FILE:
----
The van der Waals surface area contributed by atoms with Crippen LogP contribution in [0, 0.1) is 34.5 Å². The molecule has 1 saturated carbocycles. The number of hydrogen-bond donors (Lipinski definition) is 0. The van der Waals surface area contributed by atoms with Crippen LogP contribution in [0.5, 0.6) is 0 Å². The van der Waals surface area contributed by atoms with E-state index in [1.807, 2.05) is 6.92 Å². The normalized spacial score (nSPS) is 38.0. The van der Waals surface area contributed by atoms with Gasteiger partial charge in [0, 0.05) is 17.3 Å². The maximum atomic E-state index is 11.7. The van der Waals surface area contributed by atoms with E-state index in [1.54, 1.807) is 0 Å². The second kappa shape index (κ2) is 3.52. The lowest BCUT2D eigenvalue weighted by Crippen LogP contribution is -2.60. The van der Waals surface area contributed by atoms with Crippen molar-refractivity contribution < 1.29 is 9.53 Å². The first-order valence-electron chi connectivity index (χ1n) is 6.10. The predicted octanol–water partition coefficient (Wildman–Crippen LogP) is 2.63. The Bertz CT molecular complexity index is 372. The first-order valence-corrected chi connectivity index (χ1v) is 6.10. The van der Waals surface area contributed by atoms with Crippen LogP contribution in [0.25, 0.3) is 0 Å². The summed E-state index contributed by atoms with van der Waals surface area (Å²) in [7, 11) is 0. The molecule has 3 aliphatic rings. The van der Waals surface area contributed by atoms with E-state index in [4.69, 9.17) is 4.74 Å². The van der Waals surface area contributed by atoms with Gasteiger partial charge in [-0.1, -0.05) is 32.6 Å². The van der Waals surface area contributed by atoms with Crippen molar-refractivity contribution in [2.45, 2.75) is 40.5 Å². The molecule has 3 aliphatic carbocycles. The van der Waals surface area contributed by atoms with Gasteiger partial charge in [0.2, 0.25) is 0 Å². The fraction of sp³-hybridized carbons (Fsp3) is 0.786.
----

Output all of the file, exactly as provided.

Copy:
The van der Waals surface area contributed by atoms with Crippen LogP contribution in [0, 0.1) is 34.5 Å². The molecule has 1 saturated carbocycles. The number of hydrogen-bond donors (Lipinski definition) is 0. The van der Waals surface area contributed by atoms with Crippen LogP contribution in [0.5, 0.6) is 0 Å². The van der Waals surface area contributed by atoms with E-state index in [1.807, 2.05) is 6.92 Å². The normalized spacial score (nSPS) is 38.0. The van der Waals surface area contributed by atoms with Gasteiger partial charge in [0, 0.05) is 17.3 Å². The maximum atomic E-state index is 11.7. The van der Waals surface area contributed by atoms with E-state index in [1.54, 1.807) is 0 Å². The second kappa shape index (κ2) is 3.52. The lowest BCUT2D eigenvalue weighted by Crippen LogP contribution is -2.60. The van der Waals surface area contributed by atoms with Crippen molar-refractivity contribution < 1.29 is 9.53 Å². The first-order valence-electron chi connectivity index (χ1n) is 6.10. The predicted octanol–water partition coefficient (Wildman–Crippen LogP) is 2.63. The Bertz CT molecular complexity index is 372. The first-order valence-corrected chi connectivity index (χ1v) is 6.10. The van der Waals surface area contributed by atoms with Crippen LogP contribution in [0.25, 0.3) is 0 Å². The summed E-state index contributed by atoms with van der Waals surface area (Å²) in [7, 11) is 0. The molecule has 3 aliphatic rings. The van der Waals surface area contributed by atoms with E-state index in [4.69, 9.17) is 4.74 Å². The van der Waals surface area contributed by atoms with Gasteiger partial charge in [-0.1, -0.05) is 32.6 Å². The van der Waals surface area contributed by atoms with Crippen molar-refractivity contribution in [2.45, 2.75) is 40.5 Å². The molecule has 3 aliphatic carbocycles. The van der Waals surface area contributed by atoms with Gasteiger partial charge in [0.2, 0.25) is 0 Å². The fraction of sp³-hybridized carbons (Fsp3) is 0.786.